The bigger the image, the better, because the magazine designer has latitude to use the picture at the size they want.
And a bigger, high quality picture means more exposure for your client, as well as a better looking magazine. Everyone wins.
Obviously if you're hoping that they'll print the image over half a page or over a spread, the image needs to be much bigger -- but if a magazine is wanting to use such a large image, in most cases they will send in their own photographer to do a proper job.
Now before you start getting over-enthusiastic with sending hires images, PLEASE check how big the file it. The only thing guaranteed to piss a journo off more than getting a tiny image is an email attachment so big that it blocks up their email for half a day.
Use the JPEG (JPG) format to save images you plan to send by email. Unless you know exactly what you're doing, NEVER use the TIF or BMP (bitmap) format. They produce very big files. There's nothing more frustrating than laboriously downloading a 5MB email attachment, only to find it's a low resolution image saved using the horribly inefficient BMP format.
Also avoid the GIF format - it's an old format that's not suitable for photographs. The PNG format is fine (although few people are familiar with it). A high, print quality JPEG image of 1400 x 1800 pixels is only a file of around 600kB... fine to send by email.
If you're worried about file sizes, there is a very nice piece of software called SmartSaver Pro from Ulead - costs about $60 (www.ulead.com/ssp). It has a very efficient compression system, much better than PhotoShop. It'll take a 800kB JPEG saved by PhotoShop and reduce it to 500kB or less at the same compression factor.
This is important, by the way. The JPEG format uses techniques to "approximate" an image to reduce size. If you overdo this "compression" you get those images that are still "hires" in terms of pixel size, but they have those horrible light halos around dark edges in the image, and everything looks kind of blurred. Normally about 70% compression is fine).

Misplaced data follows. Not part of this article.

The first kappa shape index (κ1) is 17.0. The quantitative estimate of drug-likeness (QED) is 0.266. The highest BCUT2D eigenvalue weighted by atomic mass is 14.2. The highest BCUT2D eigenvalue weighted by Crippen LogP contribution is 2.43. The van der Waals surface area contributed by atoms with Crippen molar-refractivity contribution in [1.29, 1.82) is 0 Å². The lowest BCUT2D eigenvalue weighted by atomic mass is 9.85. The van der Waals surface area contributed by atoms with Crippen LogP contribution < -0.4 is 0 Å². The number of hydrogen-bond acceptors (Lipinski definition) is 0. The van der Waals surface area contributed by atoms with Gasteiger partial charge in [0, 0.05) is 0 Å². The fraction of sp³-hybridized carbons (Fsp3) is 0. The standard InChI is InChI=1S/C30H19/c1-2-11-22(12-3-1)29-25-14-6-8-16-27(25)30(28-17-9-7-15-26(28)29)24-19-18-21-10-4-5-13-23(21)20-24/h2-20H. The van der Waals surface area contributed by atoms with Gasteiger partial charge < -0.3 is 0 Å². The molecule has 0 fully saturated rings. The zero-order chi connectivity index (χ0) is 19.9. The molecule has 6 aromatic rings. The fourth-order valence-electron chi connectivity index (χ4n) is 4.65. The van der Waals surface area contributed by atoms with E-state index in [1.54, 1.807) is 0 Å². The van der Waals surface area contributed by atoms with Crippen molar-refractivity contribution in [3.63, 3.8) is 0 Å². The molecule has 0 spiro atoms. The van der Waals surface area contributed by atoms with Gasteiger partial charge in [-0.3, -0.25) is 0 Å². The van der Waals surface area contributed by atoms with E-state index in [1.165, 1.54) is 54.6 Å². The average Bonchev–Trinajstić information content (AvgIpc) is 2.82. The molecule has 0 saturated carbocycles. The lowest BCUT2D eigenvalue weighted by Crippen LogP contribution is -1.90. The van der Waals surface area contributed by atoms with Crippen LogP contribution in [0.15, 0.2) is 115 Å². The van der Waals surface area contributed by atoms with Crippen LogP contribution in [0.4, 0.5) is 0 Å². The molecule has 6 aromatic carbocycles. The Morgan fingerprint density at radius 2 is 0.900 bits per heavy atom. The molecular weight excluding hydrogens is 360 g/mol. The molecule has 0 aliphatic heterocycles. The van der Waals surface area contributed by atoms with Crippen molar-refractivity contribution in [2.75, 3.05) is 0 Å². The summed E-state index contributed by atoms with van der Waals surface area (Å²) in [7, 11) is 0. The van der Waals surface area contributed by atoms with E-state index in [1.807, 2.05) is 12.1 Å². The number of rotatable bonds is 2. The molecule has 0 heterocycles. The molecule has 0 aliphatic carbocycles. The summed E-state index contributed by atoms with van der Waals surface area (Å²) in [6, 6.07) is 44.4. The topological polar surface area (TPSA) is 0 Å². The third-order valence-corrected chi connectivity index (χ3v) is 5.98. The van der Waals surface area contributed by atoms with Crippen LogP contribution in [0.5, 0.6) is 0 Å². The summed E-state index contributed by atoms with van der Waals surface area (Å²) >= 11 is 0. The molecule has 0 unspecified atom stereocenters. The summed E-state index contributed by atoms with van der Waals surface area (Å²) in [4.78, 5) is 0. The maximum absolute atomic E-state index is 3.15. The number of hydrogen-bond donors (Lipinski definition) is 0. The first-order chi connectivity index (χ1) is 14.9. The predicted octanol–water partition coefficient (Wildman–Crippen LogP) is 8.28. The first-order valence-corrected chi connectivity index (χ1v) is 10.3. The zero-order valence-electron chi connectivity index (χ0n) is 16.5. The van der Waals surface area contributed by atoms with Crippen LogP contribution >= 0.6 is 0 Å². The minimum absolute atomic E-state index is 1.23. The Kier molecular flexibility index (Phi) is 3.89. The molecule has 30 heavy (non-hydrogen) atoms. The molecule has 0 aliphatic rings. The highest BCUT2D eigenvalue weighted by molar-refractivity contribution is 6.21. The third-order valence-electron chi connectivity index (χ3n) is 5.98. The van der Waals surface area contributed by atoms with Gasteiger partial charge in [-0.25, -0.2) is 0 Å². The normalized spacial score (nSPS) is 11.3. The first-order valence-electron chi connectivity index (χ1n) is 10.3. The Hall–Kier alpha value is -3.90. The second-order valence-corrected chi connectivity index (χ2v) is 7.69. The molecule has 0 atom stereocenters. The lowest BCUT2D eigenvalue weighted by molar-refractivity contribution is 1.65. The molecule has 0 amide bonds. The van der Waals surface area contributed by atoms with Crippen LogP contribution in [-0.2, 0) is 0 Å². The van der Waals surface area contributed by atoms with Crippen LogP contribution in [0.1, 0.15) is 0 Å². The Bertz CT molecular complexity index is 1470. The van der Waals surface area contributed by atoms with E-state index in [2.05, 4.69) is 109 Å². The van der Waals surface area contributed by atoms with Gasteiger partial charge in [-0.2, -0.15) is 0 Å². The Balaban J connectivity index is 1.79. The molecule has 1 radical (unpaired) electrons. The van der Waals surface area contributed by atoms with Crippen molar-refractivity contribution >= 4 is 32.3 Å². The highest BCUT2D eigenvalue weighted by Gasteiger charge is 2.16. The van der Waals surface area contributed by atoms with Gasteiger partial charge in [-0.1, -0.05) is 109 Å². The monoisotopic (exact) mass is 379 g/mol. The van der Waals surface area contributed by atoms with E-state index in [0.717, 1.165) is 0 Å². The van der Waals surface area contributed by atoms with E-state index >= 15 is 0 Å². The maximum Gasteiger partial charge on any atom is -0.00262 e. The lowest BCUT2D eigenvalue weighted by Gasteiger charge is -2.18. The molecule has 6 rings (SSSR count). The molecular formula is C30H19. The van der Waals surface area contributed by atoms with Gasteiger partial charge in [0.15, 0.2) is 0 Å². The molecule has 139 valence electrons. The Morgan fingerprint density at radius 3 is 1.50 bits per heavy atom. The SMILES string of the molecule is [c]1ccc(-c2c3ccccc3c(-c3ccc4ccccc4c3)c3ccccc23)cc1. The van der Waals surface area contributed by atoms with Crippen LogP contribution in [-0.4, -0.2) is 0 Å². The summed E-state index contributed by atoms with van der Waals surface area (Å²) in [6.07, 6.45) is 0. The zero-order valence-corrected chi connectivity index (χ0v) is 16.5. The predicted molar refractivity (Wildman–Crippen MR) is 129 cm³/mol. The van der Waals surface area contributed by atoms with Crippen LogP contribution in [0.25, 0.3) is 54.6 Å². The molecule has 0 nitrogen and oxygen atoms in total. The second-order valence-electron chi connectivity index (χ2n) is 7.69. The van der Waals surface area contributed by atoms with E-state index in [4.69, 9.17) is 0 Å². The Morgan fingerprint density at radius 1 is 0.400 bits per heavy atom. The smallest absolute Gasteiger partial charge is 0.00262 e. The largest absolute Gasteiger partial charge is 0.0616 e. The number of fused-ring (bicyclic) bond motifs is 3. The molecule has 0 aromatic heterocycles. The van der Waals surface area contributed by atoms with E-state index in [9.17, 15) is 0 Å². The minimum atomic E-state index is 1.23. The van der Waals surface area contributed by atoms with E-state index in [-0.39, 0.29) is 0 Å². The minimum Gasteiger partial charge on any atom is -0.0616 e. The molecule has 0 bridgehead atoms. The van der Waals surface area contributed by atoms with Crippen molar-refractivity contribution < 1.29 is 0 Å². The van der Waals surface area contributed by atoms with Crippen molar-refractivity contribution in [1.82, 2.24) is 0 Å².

Rules of thumb when sending media images:
1. Print resolution is 300dpi - make sure your picture is big enough. In general, it should be a minimum of 1200 pixels wide/high. That's only 4 inches wide/high when it appears on paper.
2. If you're hoping for a picture to be used large (like full page) make sure it is high enough resolution. CHECK!
3. Only send a large file by email if you've checked with the person. Do not aggravate them hugely by blocking their email with an unsolicited 5MB picture!
4. CHECK the files size of the picture you are sending. If you don't know how to do this, FIND OUT. People are normally happy to get an attachment of half a meg to a meg. If its bigger, check with the recipient.
5. ALSO CHECK that the files size is not too small. A 15kB or 50kB JPEG image is BOUND to be fairly tiny. Check the pixel dimensions, and re-read the above article). If you don't know how to check, FIND OUT.
6. In general, use the JPEG (.jpg) format. Do NOT send pictures as TIFs or BMPs unless you know what you are doing. And then use JPEG anyway.
7. Don't send a picture that's not yours. Don't scan it out of a book, steal it off the Internet, etc. If you aren't sure you own the copyright to a picture, it's not yours to give away! If you send a picture to a magazine, they will assume you own the copyright. Don't drop them in the pooh by causing an outraged photo library to take them to court.
About Roger Hislop
Roger Hislop is a freelance journalist and communications consultant based in Cape Town. He's previously been a magazine editor and an account director at a PR agency, so he knows what he's talking about. Feel free to disagree at email@example.com. Delete the ".nospam" first, of course....